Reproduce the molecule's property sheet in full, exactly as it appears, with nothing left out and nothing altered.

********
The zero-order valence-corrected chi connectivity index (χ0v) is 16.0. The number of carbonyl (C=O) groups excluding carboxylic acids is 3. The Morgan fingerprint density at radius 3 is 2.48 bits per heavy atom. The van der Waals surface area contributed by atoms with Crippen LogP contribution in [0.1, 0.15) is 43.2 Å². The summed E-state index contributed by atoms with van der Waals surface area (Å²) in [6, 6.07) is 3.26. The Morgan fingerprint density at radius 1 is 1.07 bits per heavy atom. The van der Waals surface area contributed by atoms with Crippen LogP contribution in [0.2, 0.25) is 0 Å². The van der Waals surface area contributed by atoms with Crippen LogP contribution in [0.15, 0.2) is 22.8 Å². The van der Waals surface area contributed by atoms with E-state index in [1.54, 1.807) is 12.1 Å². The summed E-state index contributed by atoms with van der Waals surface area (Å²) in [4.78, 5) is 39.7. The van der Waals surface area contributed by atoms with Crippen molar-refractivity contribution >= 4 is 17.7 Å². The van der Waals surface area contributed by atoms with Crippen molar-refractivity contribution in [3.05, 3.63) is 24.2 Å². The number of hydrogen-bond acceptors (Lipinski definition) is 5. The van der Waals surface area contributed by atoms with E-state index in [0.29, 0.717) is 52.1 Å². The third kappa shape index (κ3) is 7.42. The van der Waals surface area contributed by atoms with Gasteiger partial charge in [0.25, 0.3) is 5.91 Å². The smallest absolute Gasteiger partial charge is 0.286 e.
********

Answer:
The zero-order valence-corrected chi connectivity index (χ0v) is 16.0. The number of carbonyl (C=O) groups excluding carboxylic acids is 3. The Morgan fingerprint density at radius 3 is 2.48 bits per heavy atom. The van der Waals surface area contributed by atoms with Crippen LogP contribution in [0.1, 0.15) is 43.2 Å². The summed E-state index contributed by atoms with van der Waals surface area (Å²) in [6, 6.07) is 3.26. The Morgan fingerprint density at radius 1 is 1.07 bits per heavy atom. The van der Waals surface area contributed by atoms with Crippen LogP contribution in [0.2, 0.25) is 0 Å². The van der Waals surface area contributed by atoms with Crippen LogP contribution in [0.15, 0.2) is 22.8 Å². The van der Waals surface area contributed by atoms with E-state index in [1.54, 1.807) is 12.1 Å². The summed E-state index contributed by atoms with van der Waals surface area (Å²) in [4.78, 5) is 39.7. The van der Waals surface area contributed by atoms with Crippen molar-refractivity contribution >= 4 is 17.7 Å². The van der Waals surface area contributed by atoms with Crippen molar-refractivity contribution in [3.05, 3.63) is 24.2 Å². The number of hydrogen-bond acceptors (Lipinski definition) is 5. The van der Waals surface area contributed by atoms with E-state index in [0.29, 0.717) is 52.1 Å². The third kappa shape index (κ3) is 7.42. The van der Waals surface area contributed by atoms with Gasteiger partial charge in [0.25, 0.3) is 5.91 Å². The smallest absolute Gasteiger partial charge is 0.286 e.